Page:Dictionary of National Biography, Second Supplement, volume 2.djvu/402

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Jones
Jones
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natural history studies, he gave special attention with the aid of the microscope to the foraminifera and entomostraca, both recent and fossil. As a result of these early researches his 'Monograph on the Cretaceous Entomostraca of England' was published in 1849, and in course of time he became the leading authority in Britain on the entomostracan orders of phyllopoda and ostracoda, as well as on the foraminifera.

In 1851 Jones was appointed assistant secretary of the Geological Society, then at Somerset House, where his most important duty was the editing of the society's 'Quarterly Journal,' work which he carried out with the utmost zeal and precision. As an editor, and in the knowledge he acquired of geological bibliography, he excelled. After the death of Gideon Algernon Mantell [q. v.] he edited the 3rd edition of that author's 'Geological Excursions round the Isle of Wight' (1854), the 2nd edition of the 'Medals of Creation' (1854), and the 7th edition of the 'Wonders of Geology' (2 vols. 1857-8).

In 1858 he became lecturer on geology, and in 1862 professor, at the Royal Military College, and afterwards at the Staff College, Sandhurst, resigning his post at the Geological Society in 1862, when he took up residence at Farnborough. He retired in 1880 on the abandonment by the military authorities of the teaching of geology.

During his residence in Hampshire, and, after his retirement, in London he continued his researches on microzoa, contributing many papers, some in conjunction with H. B. Brady, H. B. Holl, J. W. Kirkby, and W. K. Parker, to the 'Quarterly Journal of the Geological Society,' the 'Annals and Magazine of Natural History,' the 'Reports of the British Association,' and the 'Geological Magazine.' He edited the 'Reliquise Aquitanicae' of E. Lartet and H. Christy (1875), and, with much addition and revision, the 2nd edition of F. Dixon's 'Geology of Sussex' (1878). He utilised his extensive knowledge by publishing useful summaries of information with original observations on quartz, flint, &c. (1876), on the antiquity of man (1877), on peat and peat bogs (1880), on chalk and flint (1885), on the history of the sarsens (1886, 1901), on the plateau implements of Kent (1894); articles contributed to the 'Proceedings of the Geological Association' and to local scientific societies and field clubs. In South African geology he was keenly interested; he mastered the literature, wrote many articles and reviews on the subject, and rendered much help to A. G. Bain and other pioneers in that country. Ever ready to give assistance to others, he counted as recreations the editing of friends' papers and correcting proofs.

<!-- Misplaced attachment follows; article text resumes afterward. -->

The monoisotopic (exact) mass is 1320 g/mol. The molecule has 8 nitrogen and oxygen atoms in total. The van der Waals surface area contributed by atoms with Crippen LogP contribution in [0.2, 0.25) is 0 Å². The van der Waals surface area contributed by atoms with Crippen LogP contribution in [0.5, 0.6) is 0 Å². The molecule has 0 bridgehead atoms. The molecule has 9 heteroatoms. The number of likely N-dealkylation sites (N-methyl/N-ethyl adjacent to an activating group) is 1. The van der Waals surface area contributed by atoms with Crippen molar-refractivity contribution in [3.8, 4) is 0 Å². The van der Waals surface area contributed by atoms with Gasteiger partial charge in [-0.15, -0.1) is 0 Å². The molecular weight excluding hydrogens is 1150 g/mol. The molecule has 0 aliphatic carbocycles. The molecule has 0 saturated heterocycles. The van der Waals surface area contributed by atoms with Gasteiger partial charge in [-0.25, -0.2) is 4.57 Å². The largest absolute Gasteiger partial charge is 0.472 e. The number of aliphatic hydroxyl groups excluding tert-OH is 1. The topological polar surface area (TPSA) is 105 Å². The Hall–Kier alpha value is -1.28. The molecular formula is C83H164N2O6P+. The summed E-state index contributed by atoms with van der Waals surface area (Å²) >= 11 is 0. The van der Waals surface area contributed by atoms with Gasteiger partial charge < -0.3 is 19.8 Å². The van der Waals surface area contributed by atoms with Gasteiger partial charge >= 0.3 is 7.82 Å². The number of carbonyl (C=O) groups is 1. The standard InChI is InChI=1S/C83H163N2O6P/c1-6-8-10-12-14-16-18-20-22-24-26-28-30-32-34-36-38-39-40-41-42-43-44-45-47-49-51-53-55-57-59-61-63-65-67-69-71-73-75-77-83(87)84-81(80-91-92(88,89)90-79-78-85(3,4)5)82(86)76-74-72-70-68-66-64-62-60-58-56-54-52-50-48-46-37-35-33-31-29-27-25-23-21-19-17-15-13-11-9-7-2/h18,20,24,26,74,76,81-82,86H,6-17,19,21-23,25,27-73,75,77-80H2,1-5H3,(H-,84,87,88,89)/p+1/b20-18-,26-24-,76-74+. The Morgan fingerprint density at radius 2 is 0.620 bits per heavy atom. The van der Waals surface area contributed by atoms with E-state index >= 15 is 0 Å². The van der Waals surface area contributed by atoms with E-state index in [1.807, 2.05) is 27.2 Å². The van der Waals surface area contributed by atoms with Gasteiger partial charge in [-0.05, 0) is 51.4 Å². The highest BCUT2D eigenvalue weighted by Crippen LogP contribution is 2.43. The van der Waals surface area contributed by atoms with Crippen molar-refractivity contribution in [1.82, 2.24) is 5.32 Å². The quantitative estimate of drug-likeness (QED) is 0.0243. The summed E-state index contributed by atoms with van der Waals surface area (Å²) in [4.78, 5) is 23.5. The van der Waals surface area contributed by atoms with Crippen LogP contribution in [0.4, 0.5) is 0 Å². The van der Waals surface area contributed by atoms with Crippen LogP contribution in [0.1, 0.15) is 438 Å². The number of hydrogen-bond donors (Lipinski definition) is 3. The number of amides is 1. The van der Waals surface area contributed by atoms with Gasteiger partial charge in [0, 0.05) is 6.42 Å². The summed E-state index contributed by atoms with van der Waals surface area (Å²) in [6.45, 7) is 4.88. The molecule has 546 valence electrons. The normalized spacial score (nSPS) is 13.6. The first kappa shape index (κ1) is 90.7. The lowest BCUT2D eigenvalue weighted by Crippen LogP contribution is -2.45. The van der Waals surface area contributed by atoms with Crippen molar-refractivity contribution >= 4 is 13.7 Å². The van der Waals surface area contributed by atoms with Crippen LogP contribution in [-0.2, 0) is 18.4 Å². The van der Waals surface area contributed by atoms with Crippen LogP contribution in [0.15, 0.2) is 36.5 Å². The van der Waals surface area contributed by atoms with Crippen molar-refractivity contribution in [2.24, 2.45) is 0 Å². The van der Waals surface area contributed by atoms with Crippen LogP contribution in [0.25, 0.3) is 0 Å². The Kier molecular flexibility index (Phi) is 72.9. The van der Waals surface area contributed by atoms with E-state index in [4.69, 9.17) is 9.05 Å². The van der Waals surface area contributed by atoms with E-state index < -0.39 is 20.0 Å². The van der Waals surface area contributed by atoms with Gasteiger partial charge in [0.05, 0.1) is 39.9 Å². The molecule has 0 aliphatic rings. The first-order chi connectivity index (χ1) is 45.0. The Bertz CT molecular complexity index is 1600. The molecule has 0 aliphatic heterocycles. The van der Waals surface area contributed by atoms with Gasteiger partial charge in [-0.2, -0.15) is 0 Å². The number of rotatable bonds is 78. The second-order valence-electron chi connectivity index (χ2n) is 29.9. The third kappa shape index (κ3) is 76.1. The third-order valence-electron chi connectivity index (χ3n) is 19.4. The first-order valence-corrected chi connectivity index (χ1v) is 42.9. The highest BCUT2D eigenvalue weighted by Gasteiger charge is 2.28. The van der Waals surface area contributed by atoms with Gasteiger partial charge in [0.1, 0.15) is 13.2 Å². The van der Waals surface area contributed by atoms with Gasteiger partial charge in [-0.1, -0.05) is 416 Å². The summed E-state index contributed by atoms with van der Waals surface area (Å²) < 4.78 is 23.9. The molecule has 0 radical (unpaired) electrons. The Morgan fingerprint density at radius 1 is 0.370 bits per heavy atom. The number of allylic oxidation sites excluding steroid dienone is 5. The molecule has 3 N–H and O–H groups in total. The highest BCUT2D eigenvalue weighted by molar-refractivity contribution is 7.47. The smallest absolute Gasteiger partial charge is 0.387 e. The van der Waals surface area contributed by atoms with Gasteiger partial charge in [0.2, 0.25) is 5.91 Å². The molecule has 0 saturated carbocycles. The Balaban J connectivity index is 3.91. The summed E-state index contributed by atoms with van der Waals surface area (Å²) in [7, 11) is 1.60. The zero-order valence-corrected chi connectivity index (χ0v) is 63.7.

Jones was elected F.R.S. in 1872, and in 1890 the Lyell medal was awarded to him by the council of the Geological Society. He was president of the Geologists' Association 1879-81, and president of the geological section of the British Association at Cardiff in 1891, when he gave an address on coal.

Sturdy in build, but below the average height, he was cheery in disposition and full of humour, and as a lecturer clear and fluent. During the later years of his life he resided at Chesham Bois, where he died on 13 April 1911, and was buried.

He married twice: (1) Mary, daughter of William Harris of Charing, Kent, who had a fine collection of chalk fossils; they had issue, two sons and three daughters; the eldest son, William Rupert, became assistant librarian to the Geological Society; (2) Charlotte Ashburnham, daughter of Archibald Archer (an instructor in portrait-painting in the Royal Academy schools), by whom he had two sons and three daughters. His widow was granted a civil list pension of 50l. in 1912.

His published works include the following monographs issued by the Palseontographical Society : on 'Cretaceous Entomostraca' (1849; supp. with Dr. G. J. Hinde, 1890); 'Tertiary Entomostraca' (1856; supp. with C. D. Sherborn, 1889); 'Fossil Estheriæ' (1862); 'Foraminifera of the Crag' (1866 and 1895-7); 'Carboniferous Bivalved Entomostraca,' with Dr. G. S. Brady (1874); and 'Palaeozoic Phyllopoda,' with Dr. Henry Woodward (1888).

[Biography (with portrait) in Geol. Mag., Jan. 1893; Supp. notice, with portrait, on 90th birthday, ibid. Nov. 1909; Men and Women of the Time, 1899; obit. by H. B. W. Nature, 27 April 1911. The best published portrait is in Life and Letters of Sir Joseph Prestmch, 1899, p. 376.]

H. B. W.


JONES, WILLIAM WEST (1838–1908), archbishop of Capetown, born at South Hackney on 11 May 1838, was the sixth and youngest son of Edward Henry Jones, wine merchant, of Mark Lane, by his wife Mary Emma Collier. From Merchant Taylors' School, which he entered in April 1845, he passed in 1856 as a foundation scholar to St. John's College, Oxford. He took a second class in classical moderations in